Death of Mr. E. Powell King.
Very general and sincere regret was expressed throughout the neighbourhood on Wednesday morning when it became known that Mr. Ernest Powell King, J.P., C.C., of Wainsford, had passed away during the night.  Last year, when on a motoring tour of Cornwall, Mr. King and a party met with a serious accident, and he never seemed to have quite recovered from its effects.  He, however, had been attending to his many public duties of late, and on Monday week was present at the County Council meeting at Winchester.  On the following day, however, he was struck down with a very serious illness, and his condition became so grave his medical adviser (Dr. Pithie, of Lymington) and specialist deemed a serious operation necessary, and this was successfully performed on Sunday afternoon, but despite all that medical science could do, the unfortunate gentleman gradually sank, and passed away as stated.

Western Gazette, 2nd June 1905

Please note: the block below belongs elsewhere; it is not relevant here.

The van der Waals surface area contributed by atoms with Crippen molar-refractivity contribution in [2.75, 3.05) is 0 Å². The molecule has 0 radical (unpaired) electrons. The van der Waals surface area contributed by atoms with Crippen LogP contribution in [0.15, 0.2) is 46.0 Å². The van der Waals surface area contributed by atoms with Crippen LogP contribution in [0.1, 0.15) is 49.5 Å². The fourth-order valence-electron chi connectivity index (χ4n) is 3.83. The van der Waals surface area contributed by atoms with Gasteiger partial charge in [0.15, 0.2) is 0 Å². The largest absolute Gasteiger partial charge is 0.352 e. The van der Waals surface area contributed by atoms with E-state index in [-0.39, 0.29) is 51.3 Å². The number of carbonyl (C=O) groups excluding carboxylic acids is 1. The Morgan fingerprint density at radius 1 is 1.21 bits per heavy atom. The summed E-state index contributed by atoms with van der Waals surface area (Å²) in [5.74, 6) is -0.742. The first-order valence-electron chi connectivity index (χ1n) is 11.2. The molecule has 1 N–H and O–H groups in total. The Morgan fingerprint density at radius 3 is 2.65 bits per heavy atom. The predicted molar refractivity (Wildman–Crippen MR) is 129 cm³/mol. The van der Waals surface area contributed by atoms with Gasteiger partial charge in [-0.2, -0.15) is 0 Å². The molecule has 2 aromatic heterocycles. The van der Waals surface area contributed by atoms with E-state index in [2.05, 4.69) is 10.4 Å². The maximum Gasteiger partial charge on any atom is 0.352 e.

"Mr. King who was about 46 years of age, came to reside at Wainsford about 20 years ago, and ever since has been actively identified with all kinds of public work.  It was his brother, Mr Joseph King, who contested the New Forest Division in the Liberal interest in 1892, and the deceased gentleman himself was a very strenuous and ardent Liberal.  He was a vice-president and the hon. secretary of the New Forest Liberal Association, which has to deplore the loss of one of its most enthusiastic and hardest workers.  Mr. King was also deeply interested in the temperance movement, and as president of the Lymington and District Band of Hope Union, he was a generous supporter of the cause in every way.  The deceased gentleman devoted his life to public work, having been for some years past actively and usefully engaged in many offices.  He was a justice of the peace for the Lymington division, a County Councillor, a Poor-law Guardian and District Councillor, chairman of the British School Managers, a director of the Lymington Sea Baths Company, hon. treasurer of the Milford Flower Show, and in many other capacities he served his day and generation, being most attentive to his duties.  Mr. King was a man of strong convictions, and although he was regarded by many as holding extreme views on the temperance and other questions, his public usefulness and sincerity was generally admitted.